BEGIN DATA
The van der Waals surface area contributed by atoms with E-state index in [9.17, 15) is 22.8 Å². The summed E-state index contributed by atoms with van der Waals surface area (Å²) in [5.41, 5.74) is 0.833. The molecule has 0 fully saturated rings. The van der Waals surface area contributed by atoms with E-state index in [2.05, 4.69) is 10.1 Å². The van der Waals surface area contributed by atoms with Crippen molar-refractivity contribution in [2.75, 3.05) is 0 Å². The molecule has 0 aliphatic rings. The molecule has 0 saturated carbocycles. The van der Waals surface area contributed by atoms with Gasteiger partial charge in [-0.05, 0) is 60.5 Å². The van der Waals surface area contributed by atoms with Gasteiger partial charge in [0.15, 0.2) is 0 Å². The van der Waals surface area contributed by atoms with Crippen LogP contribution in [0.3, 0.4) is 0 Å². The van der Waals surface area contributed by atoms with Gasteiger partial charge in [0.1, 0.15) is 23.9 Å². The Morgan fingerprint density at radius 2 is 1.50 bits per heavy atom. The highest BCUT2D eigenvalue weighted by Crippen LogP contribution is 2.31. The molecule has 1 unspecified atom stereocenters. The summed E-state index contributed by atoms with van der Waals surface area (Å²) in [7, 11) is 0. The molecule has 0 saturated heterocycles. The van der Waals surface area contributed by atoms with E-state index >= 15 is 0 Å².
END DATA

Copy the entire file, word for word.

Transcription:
The van der Waals surface area contributed by atoms with E-state index in [9.17, 15) is 22.8 Å². The summed E-state index contributed by atoms with van der Waals surface area (Å²) in [5.41, 5.74) is 0.833. The molecule has 0 fully saturated rings. The van der Waals surface area contributed by atoms with E-state index in [2.05, 4.69) is 10.1 Å². The van der Waals surface area contributed by atoms with Crippen molar-refractivity contribution in [2.75, 3.05) is 0 Å². The molecule has 0 aliphatic rings. The molecule has 0 saturated carbocycles. The van der Waals surface area contributed by atoms with Gasteiger partial charge in [-0.05, 0) is 60.5 Å². The van der Waals surface area contributed by atoms with Gasteiger partial charge in [0.15, 0.2) is 0 Å². The van der Waals surface area contributed by atoms with Crippen LogP contribution in [0.3, 0.4) is 0 Å². The van der Waals surface area contributed by atoms with Gasteiger partial charge in [0.1, 0.15) is 23.9 Å². The Morgan fingerprint density at radius 2 is 1.50 bits per heavy atom. The highest BCUT2D eigenvalue weighted by Crippen LogP contribution is 2.31. The molecule has 1 unspecified atom stereocenters. The summed E-state index contributed by atoms with van der Waals surface area (Å²) in [7, 11) is 0. The molecule has 0 saturated heterocycles. The van der Waals surface area contributed by atoms with E-state index >= 15 is 0 Å².